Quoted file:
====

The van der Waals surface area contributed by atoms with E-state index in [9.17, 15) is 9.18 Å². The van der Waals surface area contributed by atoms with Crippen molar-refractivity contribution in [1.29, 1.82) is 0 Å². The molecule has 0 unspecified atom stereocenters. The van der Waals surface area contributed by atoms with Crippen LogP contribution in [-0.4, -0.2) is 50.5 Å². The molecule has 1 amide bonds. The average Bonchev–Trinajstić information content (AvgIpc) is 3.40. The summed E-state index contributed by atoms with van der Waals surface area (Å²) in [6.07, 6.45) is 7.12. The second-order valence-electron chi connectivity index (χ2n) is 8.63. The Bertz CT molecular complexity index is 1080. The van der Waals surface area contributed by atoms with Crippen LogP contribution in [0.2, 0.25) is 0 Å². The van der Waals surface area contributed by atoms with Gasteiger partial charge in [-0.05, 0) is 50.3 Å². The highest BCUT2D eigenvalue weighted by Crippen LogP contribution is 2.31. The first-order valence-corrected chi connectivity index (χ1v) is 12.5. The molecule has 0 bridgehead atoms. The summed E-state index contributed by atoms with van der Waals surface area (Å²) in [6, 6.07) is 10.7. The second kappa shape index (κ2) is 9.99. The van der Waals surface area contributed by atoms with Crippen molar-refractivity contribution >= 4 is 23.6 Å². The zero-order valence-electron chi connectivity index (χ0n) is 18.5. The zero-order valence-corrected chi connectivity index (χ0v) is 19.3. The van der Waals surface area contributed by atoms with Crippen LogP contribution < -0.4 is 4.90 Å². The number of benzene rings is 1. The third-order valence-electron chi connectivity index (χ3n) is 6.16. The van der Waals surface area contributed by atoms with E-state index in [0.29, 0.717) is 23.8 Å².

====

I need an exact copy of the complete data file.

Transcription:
The van der Waals surface area contributed by atoms with E-state index in [9.17, 15) is 9.18 Å². The van der Waals surface area contributed by atoms with Crippen molar-refractivity contribution in [1.29, 1.82) is 0 Å². The molecule has 0 unspecified atom stereocenters. The van der Waals surface area contributed by atoms with Crippen LogP contribution in [-0.4, -0.2) is 50.5 Å². The molecule has 1 amide bonds. The average Bonchev–Trinajstić information content (AvgIpc) is 3.40. The summed E-state index contributed by atoms with van der Waals surface area (Å²) in [6.07, 6.45) is 7.12. The second-order valence-electron chi connectivity index (χ2n) is 8.63. The Bertz CT molecular complexity index is 1080. The van der Waals surface area contributed by atoms with Crippen LogP contribution in [0.2, 0.25) is 0 Å². The van der Waals surface area contributed by atoms with Gasteiger partial charge in [-0.05, 0) is 50.3 Å². The highest BCUT2D eigenvalue weighted by Crippen LogP contribution is 2.31. The first-order valence-corrected chi connectivity index (χ1v) is 12.5. The molecule has 0 bridgehead atoms. The summed E-state index contributed by atoms with van der Waals surface area (Å²) in [6, 6.07) is 10.7. The second kappa shape index (κ2) is 9.99. The van der Waals surface area contributed by atoms with Crippen molar-refractivity contribution >= 4 is 23.6 Å². The zero-order valence-electron chi connectivity index (χ0n) is 18.5. The zero-order valence-corrected chi connectivity index (χ0v) is 19.3. The van der Waals surface area contributed by atoms with Crippen LogP contribution < -0.4 is 4.90 Å². The number of benzene rings is 1. The third-order valence-electron chi connectivity index (χ3n) is 6.16. The van der Waals surface area contributed by atoms with E-state index in [0.29, 0.717) is 23.8 Å².